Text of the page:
October 17, 2023 at 10:48AM

MemComputing is a company that aims to break the von Neumann bottleneck in computing by combining processing and data in memory. This could potentially solve complex mathematical problems, such as prime factorization, that are currently difficult for classical computers. The company’s software emulation has shown promising results in reducing the time required for factoring large numbers. Their goal is to develop an Application Specific Integrated Circuit (ASIC) that can solve a 2048-bit factorization problem in minutes. If successful, this could have implications for current encryption methods.

The meeting notes discuss MemComputing, a company and computing philosophy that aims to break the ‘von Neumann bottleneck’ by combining processing and data in memory. This bottleneck refers to the latency introduced by having separate storage and processing and the need for communication between the two.

The computational complexity of certain mathematical problems increases exponentially, resulting in a long processing time for classical computers. This is particularly true for prime factorization, which is essential for RSA-based encryption. While current methods struggle to factorize large numbers within a reasonable timeframe, quantum computers have the potential to solve this problem more efficiently.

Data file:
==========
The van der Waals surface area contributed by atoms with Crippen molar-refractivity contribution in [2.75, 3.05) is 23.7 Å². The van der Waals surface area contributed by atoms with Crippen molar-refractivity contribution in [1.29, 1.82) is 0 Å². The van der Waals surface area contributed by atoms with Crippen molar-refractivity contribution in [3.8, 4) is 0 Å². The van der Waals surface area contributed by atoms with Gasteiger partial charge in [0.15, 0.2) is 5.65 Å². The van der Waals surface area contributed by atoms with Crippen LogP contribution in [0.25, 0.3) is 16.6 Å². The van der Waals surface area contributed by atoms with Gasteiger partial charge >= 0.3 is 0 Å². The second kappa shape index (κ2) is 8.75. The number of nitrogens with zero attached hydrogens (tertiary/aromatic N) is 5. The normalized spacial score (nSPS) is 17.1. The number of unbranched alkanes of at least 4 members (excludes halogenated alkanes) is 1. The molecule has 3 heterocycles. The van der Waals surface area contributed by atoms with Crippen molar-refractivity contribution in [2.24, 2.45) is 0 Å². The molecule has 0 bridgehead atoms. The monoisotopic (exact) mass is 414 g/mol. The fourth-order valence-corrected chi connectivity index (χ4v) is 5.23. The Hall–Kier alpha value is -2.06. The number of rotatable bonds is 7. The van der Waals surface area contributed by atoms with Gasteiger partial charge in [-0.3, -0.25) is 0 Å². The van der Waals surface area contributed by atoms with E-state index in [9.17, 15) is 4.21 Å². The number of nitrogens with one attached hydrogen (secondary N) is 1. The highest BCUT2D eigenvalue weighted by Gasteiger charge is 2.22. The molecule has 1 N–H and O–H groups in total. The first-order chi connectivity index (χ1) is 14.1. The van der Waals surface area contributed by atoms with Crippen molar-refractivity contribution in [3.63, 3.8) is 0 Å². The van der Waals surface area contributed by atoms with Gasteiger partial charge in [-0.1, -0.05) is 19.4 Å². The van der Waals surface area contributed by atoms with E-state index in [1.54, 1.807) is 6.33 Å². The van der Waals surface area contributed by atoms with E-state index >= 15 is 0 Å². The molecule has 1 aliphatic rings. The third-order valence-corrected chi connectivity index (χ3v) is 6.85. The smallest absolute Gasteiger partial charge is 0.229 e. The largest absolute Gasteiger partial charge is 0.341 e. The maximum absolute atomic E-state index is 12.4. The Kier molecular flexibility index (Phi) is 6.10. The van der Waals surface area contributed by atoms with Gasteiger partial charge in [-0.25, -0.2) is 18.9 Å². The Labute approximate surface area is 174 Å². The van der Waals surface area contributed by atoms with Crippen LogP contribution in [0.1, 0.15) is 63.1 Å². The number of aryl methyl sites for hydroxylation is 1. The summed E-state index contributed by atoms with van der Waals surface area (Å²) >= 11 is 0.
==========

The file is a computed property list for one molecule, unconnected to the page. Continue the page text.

MemComputing’s approach, using combined memory/processing, aims to solve difficult problems more quickly. Simulation shows that the complexity/time ratio increases polynomially instead of exponentially. In a study, MemComputing used software emulation to test problems up to 300 bits and found that the necessary time for factorization followed a 2nd-degree polynomial in the number of bits.

The company aims to extend the effective range beyond 300 bits and develop an Application Specific Integrated Circuit (ASIC) to realize the capability. The researchers estimate that an ASIC could potentially solve a 2048-bit factorization problem in tens of minutes, but this is still theoretical and not yet demonstrable.

If MemComputing’s approach proves practical, it could have implications for encryption and potentially challenge the need for quantum computers. However, this is still a theory based on existing research and requires further development and testing.

Overall, MemComputing’s aim is to provide an alternative solution to the limitations of classical computing in solving complex mathematical problems, such as prime factorization, within a reasonable timeframe.